What are nitrites and nitrates, these food additives accused of being carcinogenic?

What are nitrites and nitrates, these food additives accused of being carcinogenic?

Nitrates and nitrites are used as food additives in meats and sometimes cheeses, but they increase the risk of developing colorectal cancer.

They had been controversial for several years. But health authorities stepped up to the plate on Tuesday against nitrites and nitrates, saying these food additives increase the risk of developing cancer.

In an opinion published on July 12, the National Health Security Agency (Anses) establishes for the first time a link between the consumption of nitrites and the disease. “The analysis of the bibliographic data confirms the existence of an association between the risks of colorectal cancer [du gros intestin] and exposure to ingested nitrates and nitrites via processed meat,” the agency writes.

Nitrates in water and vegetables

But what are these two compounds? Nitrate is a naturally occurring substance in some vegetables, especially leafy ones like spinach or lettuce, and in water.

In small quantities, it does not pose a problem. But its rate is controlled, in particular by water treatment plants, because it tends to proliferate due to the use of nitrogen fertilizers in agriculture in particular. The excess of nitrates is notably responsible for the famous “green tides” in Brittany for example.

Nitrites in charcuterie

As for nitrites, they have been used for a long time by the food industry for the preservation of food, and in particular charcuterie. Cooked hams, lardoons or sausages contain them, because they make it possible to lengthen the shelf life and to avoid the risk of diseases such as botulism, listeriosis or salmonellosis. They also give the ham its beautiful pink color.

This use is supervised: in France, butchers cannot exceed an incorporation rate of 120 mg per kilo, a stricter regulation than that set at European level, at 150 mg per kilo.

Why are they a problem for our health?

When nitrates are ingested, they can be transformed into nitrites under the effect of bacterial enzymes. And in case of excess nitrites in the blood, the red blood cells can no longer transport oxygen, which can lead to asphyxiation.

In addition, nitrates and nitrites can evolve in our body and form nitrosated compounds, some of which are known to be genotoxic and carcinogenic, warns ANSES.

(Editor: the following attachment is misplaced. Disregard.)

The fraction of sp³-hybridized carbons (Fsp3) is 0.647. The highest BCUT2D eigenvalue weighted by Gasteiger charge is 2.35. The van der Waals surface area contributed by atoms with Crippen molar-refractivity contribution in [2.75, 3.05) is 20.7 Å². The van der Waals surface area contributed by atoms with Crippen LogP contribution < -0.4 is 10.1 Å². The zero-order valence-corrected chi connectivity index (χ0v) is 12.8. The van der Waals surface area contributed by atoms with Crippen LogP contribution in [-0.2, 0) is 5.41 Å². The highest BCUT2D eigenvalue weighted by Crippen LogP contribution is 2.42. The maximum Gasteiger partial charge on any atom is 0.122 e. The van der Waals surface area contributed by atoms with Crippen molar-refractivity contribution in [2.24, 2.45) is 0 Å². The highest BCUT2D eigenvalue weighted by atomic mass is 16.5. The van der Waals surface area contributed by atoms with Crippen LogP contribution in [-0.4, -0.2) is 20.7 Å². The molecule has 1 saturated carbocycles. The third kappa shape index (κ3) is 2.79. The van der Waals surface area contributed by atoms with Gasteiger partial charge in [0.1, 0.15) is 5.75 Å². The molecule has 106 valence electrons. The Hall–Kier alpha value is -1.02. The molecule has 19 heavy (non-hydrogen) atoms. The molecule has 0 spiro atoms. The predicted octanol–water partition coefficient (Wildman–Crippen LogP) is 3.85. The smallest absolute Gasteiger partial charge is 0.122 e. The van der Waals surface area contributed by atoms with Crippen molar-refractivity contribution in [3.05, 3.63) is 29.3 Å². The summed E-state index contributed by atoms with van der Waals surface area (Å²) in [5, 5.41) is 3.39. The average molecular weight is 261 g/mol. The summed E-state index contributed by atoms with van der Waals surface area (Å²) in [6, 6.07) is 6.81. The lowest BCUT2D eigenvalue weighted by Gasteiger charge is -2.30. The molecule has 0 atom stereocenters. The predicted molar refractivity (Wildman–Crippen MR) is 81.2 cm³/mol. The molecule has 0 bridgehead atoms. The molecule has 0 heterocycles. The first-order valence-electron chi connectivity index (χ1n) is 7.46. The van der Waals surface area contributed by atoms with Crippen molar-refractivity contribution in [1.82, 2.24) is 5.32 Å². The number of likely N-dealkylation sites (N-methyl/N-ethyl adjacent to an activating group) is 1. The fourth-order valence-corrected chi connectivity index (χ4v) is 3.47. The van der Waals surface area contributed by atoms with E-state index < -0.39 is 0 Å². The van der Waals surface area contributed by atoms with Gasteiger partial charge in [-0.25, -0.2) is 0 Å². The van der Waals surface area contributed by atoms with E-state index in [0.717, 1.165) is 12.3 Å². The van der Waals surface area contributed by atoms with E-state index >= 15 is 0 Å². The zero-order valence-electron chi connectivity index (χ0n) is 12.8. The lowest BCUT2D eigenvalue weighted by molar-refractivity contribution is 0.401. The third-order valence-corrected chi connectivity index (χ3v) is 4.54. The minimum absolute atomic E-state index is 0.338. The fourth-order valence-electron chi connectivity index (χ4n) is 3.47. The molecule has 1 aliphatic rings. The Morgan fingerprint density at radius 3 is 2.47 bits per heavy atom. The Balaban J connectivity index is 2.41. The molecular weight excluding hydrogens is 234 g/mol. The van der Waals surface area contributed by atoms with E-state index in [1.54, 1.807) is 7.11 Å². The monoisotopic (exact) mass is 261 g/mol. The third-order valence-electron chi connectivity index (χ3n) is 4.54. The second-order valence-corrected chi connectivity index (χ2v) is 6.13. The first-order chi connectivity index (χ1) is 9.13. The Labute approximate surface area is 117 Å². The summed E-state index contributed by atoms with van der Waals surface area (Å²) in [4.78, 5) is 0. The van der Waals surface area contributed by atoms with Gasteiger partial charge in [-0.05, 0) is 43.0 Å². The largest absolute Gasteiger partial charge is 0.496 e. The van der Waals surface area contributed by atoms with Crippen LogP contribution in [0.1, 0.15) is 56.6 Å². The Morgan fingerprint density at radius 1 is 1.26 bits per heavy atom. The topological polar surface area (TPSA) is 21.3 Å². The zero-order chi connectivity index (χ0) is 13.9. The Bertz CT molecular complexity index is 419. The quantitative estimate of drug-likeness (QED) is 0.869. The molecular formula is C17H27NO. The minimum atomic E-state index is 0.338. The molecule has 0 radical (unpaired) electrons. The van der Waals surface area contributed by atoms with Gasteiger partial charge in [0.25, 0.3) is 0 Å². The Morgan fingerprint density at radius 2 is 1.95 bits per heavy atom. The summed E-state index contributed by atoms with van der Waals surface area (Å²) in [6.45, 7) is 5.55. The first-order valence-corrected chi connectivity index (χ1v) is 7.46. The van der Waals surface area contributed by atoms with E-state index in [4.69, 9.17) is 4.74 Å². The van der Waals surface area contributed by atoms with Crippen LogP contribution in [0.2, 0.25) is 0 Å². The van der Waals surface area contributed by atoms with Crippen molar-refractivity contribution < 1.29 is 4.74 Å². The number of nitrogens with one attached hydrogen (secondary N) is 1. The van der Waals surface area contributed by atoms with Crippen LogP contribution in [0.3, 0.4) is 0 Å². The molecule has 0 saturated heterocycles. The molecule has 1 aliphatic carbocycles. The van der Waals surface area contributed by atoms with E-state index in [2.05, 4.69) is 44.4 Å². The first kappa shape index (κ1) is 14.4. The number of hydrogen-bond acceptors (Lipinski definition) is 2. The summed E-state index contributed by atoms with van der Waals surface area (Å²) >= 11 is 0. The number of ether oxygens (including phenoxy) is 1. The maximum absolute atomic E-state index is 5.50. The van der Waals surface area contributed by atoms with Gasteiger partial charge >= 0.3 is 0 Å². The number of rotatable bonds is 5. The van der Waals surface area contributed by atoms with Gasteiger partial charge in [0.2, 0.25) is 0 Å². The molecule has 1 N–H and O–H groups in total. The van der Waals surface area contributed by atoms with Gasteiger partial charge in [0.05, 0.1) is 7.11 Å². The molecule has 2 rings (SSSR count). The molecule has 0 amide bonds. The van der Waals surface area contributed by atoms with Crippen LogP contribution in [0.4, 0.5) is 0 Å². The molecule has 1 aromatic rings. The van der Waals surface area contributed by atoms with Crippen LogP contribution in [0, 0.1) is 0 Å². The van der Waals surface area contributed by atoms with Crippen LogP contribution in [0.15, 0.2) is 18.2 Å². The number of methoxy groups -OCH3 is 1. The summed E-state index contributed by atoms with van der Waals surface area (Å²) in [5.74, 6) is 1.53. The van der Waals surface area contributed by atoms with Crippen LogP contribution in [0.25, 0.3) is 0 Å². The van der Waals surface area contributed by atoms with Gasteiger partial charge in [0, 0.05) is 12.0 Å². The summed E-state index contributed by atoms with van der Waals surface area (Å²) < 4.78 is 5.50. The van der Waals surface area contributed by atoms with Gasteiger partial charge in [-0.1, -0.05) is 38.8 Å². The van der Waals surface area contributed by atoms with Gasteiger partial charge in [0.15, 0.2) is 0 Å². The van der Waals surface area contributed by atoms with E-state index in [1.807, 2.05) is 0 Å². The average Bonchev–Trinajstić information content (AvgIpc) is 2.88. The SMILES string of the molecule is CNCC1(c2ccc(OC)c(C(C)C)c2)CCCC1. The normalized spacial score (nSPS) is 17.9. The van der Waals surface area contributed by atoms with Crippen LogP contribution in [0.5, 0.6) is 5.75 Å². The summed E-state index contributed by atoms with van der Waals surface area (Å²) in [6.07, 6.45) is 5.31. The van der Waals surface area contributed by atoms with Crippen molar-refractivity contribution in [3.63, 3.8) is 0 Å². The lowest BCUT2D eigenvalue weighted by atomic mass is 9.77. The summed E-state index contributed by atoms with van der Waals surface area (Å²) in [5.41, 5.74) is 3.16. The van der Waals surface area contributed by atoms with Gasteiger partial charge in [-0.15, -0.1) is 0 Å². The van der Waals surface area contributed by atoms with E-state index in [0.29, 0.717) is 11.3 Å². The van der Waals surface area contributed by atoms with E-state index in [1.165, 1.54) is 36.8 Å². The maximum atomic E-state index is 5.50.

Beware of labels promising “zero added nitrites”

Even before the ANSES report, which clearly establishes a danger to our health, nitrites were already suspected of causing cancer. Many manufacturers had then marketed hams guaranteed to be nitrite-free.

But the health agency warns against the products they use instead: “plant extracts”, or “vegetable broths”, which naturally contain nitrates. “These so-called ‘no added nitrite’ or ‘zero nitrite’ products therefore contain hidden nitrates and nitrites”, writes ANSES.

Towards a new law this fall?

The government reacted quickly to the ANSES report, announcing on Tuesday an “action plan” from this fall. He wishes to reduce or eliminate the use of nitro additives “in all food products where this is possible without health impact”, indicates a press release from the Ministries of Health and Agriculture.

Will the executive go so far as to ban nitrites and nitrates used in additives, as requested by the Foodwatch association and the League against cancer, which have launched a petition? ANSES asks for its part to limit “as much as possible” their use in food.

Pay attention to quantities and labels

In the meantime, the health agency recommends that we eat no more than 150 grams of cold cuts (the equivalent of three slices of ham), and no more than 500 grams of red meat (excluding poultry) per person and per week. As for vegetables, which contain nitrates, they “contain vitamins and minerals essential for the proper functioning of our body. We must therefore continue to consume them while diversifying them and varying the sources of supply”, writes ANSES.

Finally, if you want to be sure to buy deli meats without nitrates and nitrites, you have to decipher the labels to check if they mention the presence of E249 (potassium nitrite), E250 (sodium nitrite), E251 (sodium nitrate) or E252 (potassium nitrate). Applications allow you to scan the barcode of a product to find out if it contains harmful additives, such as Yuka or WhichProduct.

Melissa Galbraith
Melissa Galbraith is the World News reporter for Globe Live Media. She covers all the major events happening around the World. From Europe to Americas, from Asia to Antarctica, Melissa covers it all. Never miss another Major World Event by bookmarking her author page right here.